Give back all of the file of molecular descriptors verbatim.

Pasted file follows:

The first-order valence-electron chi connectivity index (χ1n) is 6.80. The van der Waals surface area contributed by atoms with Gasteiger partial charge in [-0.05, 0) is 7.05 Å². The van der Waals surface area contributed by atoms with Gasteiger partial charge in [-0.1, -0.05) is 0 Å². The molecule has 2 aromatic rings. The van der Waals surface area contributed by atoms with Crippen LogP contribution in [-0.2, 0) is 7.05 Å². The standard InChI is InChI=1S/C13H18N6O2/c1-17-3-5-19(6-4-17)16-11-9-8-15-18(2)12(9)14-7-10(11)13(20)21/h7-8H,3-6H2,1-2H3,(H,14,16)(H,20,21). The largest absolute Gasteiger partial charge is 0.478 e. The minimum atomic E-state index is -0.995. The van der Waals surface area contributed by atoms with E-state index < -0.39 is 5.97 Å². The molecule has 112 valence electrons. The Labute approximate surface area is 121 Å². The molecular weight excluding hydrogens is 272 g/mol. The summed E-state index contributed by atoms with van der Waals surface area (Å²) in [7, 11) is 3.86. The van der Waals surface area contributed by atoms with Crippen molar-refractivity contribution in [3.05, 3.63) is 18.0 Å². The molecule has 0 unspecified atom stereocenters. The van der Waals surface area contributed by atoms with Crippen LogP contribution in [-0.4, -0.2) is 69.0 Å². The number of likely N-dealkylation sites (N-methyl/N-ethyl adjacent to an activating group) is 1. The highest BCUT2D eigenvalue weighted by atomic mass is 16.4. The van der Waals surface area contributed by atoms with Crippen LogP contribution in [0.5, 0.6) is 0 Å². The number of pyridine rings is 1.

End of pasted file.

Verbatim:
The first-order valence-electron chi connectivity index (χ1n) is 6.80. The van der Waals surface area contributed by atoms with Gasteiger partial charge in [-0.05, 0) is 7.05 Å². The van der Waals surface area contributed by atoms with Gasteiger partial charge in [-0.1, -0.05) is 0 Å². The molecule has 2 aromatic rings. The van der Waals surface area contributed by atoms with Crippen LogP contribution in [-0.2, 0) is 7.05 Å². The standard InChI is InChI=1S/C13H18N6O2/c1-17-3-5-19(6-4-17)16-11-9-8-15-18(2)12(9)14-7-10(11)13(20)21/h7-8H,3-6H2,1-2H3,(H,14,16)(H,20,21). The largest absolute Gasteiger partial charge is 0.478 e. The minimum atomic E-state index is -0.995. The van der Waals surface area contributed by atoms with E-state index < -0.39 is 5.97 Å². The molecule has 112 valence electrons. The Labute approximate surface area is 121 Å². The molecular weight excluding hydrogens is 272 g/mol. The summed E-state index contributed by atoms with van der Waals surface area (Å²) in [7, 11) is 3.86. The van der Waals surface area contributed by atoms with Crippen molar-refractivity contribution in [3.05, 3.63) is 18.0 Å². The molecule has 0 unspecified atom stereocenters. The van der Waals surface area contributed by atoms with Crippen LogP contribution in [-0.4, -0.2) is 69.0 Å². The number of likely N-dealkylation sites (N-methyl/N-ethyl adjacent to an activating group) is 1. The highest BCUT2D eigenvalue weighted by atomic mass is 16.4. The van der Waals surface area contributed by atoms with Crippen LogP contribution in [0.5, 0.6) is 0 Å². The number of pyridine rings is 1.